If the long-haired Dalmatian sounds like a new variety, you might be pleasantly surprised to learn the dog has been around for many years. Only over the last few years has the stigma of having a long coat been lifted from the Dalmatian. As recent as 2015, there were less than 100 long-coat Dalmatians on the planet.
A Dalmatian with a long coat is purebred and has not been crossed with another breed to create a designer dog. The long coat variety occurs because of a recessive genetic trait found in the Dalmatian breed.
LC Dalmatians, as they are also known, are 100% normal Dalmatians, except for one thing, and that’s their coat. The LC has the same temperament and personality, has the same looks and appearance, even the same coloring, and has no additional health concerns. The AKC does not accept the LC Dalmatian because the dog doesn’t conform to the breed standard, so if you have a long coat variety, you will not be allowed to show him. However, you can still enter your dog in obedience and agility trials.
This article will give you some excellent information regarding their temperament, care, and training if you’d like to know more about the long-haired Dalmatian.
What Is A Long-Haired Dalmatian?
A long-haired Dalmatian is identical to the standard Dalmation, with one exception the length of the dog’s coat. Also known as the long-coated Dalmation, long-coat, or the LC Dal.
If the parent dogs both possess an LC recessive gene, there’s a likelihood they will produce a litter of long-haired puppies. Naturally, breeders do everything to ensure this doesn’t occur. Breeders do not want their dogs producing puppies with a long coat because they cannot be registered with the AKC and cannot be shown; this, in turn, affects the price a breeder can demand for their puppies.
Dalmatians have a long history and can trace their heritage back to 1374 when a Bishop talks about a hunting dog from an area within Croatia called Dalmatia. The Bishop recounts a dog with short white hair and black spots that he named Canis Dalmaticus. Paintings from the 1600s feature a dog with this description. The first recorded time the name Dalmatian was used was in 1771 by a writer called Thomas Pennant.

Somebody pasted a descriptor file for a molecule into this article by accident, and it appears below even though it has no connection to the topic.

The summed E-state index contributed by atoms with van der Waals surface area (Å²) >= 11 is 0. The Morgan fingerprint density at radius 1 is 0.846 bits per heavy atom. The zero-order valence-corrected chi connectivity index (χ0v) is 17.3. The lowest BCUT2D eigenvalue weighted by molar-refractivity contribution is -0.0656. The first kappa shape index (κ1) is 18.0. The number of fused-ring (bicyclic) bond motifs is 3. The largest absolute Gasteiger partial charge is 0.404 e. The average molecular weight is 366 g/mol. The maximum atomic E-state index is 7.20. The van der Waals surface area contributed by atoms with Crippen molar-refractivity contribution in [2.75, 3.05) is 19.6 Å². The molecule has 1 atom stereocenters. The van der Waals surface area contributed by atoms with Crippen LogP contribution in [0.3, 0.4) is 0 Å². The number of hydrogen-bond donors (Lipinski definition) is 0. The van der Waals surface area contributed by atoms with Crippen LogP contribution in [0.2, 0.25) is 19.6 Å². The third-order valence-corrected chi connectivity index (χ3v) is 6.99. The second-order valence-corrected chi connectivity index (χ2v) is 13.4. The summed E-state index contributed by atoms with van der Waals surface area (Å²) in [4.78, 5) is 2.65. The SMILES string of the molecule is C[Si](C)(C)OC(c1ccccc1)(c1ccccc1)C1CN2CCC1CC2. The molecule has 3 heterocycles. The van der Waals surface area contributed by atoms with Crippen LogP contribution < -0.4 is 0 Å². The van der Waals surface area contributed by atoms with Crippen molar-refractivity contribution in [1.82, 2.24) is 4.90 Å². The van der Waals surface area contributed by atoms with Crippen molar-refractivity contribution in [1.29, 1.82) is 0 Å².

During the early 1800s, the Dalmatian became well-known as the spotted coach dog because people often saw him trotting alongside his master’s carriage. From here, the Dalmatian’s development occurred mainly in England. An Englishman, Vero Shaw, was responsible for the first unofficial Dalmatian breed standard in 1882, and by 1890 the standard was made official. During their history in Dalmatia, the dog helped guard the Dalmatia borders and was also a hunting dog and dog of war. Even modern-day Dalmatians still possess guarding and hunting instincts.
The Dalmatian’s best-known role was working with early firefighters. In the days before motorized vehicles, horses pulled the fire wagons, and the Dalmatian would run ahead of the wagons to clear a path. The AKC (American Kennel Club) registered the Dalmatian in 1888 and is now the 56th most popular dog breed in the USA.
Long-Haired Dalmatian Characteristics And Appearance
The most obvious and famous thing about the Dalmatian, except for the dog’s history with Disney, is his spots. No other dog looks as distinctive as a Dalmatian; even people who know very little about dog breeds all recognize the Dalmatian. Dalmatian puppies are not born with their spots; they are all white. But by the time they reach about one month, a young puppy will have developed most, if not all, his spots. It has been known for some Dalmatians never to develop spots, but this is pretty rare.
The Dalmatian has a short, sleek, and shiny coat unless he happens to be a Long coat Dalmation. Coat colors are white coats with black or liver spots. Never black and liver on the same dog. Some Dalmatians now have other variations in their coat colors such as lemon, orange, brindled tri-colors, brindles, tri-color, and blue.
The Dalmatian’s ears are always floppy, and they have long tails. Having such a short coat allows for the muscle definition to be very apparent. You won’t be able to see this definition with a long-coat Dalmatian. The coat of a Long-coat Dalmatian will grow out to about four inches with feathering on the ears, tail, and legs.
Dalmatians Size And Weight
Long-haired Dalmatians are the same size and weight as standard Dalmatians, and as is the case with most dog breeds, the female will be slightly smaller than the male. The Dalmatian male reaches a height of 24 inches and the female up to 22 inches. Both male and female Dalmatians can weigh up to 70 pounds.
Long-Haired Dalmatian Temperament